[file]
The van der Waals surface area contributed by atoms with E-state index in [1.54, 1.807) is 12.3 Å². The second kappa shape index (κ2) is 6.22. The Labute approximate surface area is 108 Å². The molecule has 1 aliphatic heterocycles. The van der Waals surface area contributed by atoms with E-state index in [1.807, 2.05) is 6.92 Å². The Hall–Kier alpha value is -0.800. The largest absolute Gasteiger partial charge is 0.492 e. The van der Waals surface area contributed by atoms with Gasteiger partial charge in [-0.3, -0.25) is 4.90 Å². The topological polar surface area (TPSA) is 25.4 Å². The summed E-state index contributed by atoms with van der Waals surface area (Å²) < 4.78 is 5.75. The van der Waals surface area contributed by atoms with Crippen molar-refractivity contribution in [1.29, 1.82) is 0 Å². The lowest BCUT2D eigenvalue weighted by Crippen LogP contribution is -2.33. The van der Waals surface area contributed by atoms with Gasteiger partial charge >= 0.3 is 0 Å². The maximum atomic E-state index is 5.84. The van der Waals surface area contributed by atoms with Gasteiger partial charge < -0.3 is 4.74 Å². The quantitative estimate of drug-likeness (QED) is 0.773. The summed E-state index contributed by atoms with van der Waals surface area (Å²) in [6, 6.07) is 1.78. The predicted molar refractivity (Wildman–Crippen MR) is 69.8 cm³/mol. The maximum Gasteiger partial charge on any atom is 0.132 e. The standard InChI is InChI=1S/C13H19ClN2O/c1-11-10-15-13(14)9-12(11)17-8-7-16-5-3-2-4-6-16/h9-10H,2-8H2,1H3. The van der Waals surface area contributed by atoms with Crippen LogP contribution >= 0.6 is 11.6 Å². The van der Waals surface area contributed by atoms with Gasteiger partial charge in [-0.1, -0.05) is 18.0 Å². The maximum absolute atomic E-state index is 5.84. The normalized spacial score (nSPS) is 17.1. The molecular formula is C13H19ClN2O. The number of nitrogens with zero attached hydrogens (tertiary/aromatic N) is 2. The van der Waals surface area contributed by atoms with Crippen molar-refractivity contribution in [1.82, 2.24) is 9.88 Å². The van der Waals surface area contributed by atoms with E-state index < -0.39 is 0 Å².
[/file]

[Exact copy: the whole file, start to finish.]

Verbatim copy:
The van der Waals surface area contributed by atoms with E-state index in [1.54, 1.807) is 12.3 Å². The second kappa shape index (κ2) is 6.22. The Labute approximate surface area is 108 Å². The molecule has 1 aliphatic heterocycles. The van der Waals surface area contributed by atoms with E-state index in [1.807, 2.05) is 6.92 Å². The Hall–Kier alpha value is -0.800. The largest absolute Gasteiger partial charge is 0.492 e. The van der Waals surface area contributed by atoms with Gasteiger partial charge in [-0.3, -0.25) is 4.90 Å². The topological polar surface area (TPSA) is 25.4 Å². The summed E-state index contributed by atoms with van der Waals surface area (Å²) < 4.78 is 5.75. The van der Waals surface area contributed by atoms with Crippen molar-refractivity contribution in [1.29, 1.82) is 0 Å². The lowest BCUT2D eigenvalue weighted by Crippen LogP contribution is -2.33. The van der Waals surface area contributed by atoms with Gasteiger partial charge >= 0.3 is 0 Å². The maximum atomic E-state index is 5.84. The van der Waals surface area contributed by atoms with Gasteiger partial charge < -0.3 is 4.74 Å². The quantitative estimate of drug-likeness (QED) is 0.773. The summed E-state index contributed by atoms with van der Waals surface area (Å²) in [6, 6.07) is 1.78. The predicted molar refractivity (Wildman–Crippen MR) is 69.8 cm³/mol. The maximum Gasteiger partial charge on any atom is 0.132 e. The standard InChI is InChI=1S/C13H19ClN2O/c1-11-10-15-13(14)9-12(11)17-8-7-16-5-3-2-4-6-16/h9-10H,2-8H2,1H3. The van der Waals surface area contributed by atoms with Crippen LogP contribution >= 0.6 is 11.6 Å². The van der Waals surface area contributed by atoms with Gasteiger partial charge in [-0.1, -0.05) is 18.0 Å². The maximum absolute atomic E-state index is 5.84. The normalized spacial score (nSPS) is 17.1. The molecular formula is C13H19ClN2O. The number of nitrogens with zero attached hydrogens (tertiary/aromatic N) is 2. The van der Waals surface area contributed by atoms with Crippen molar-refractivity contribution in [1.82, 2.24) is 9.88 Å². The van der Waals surface area contributed by atoms with E-state index < -0.39 is 0 Å².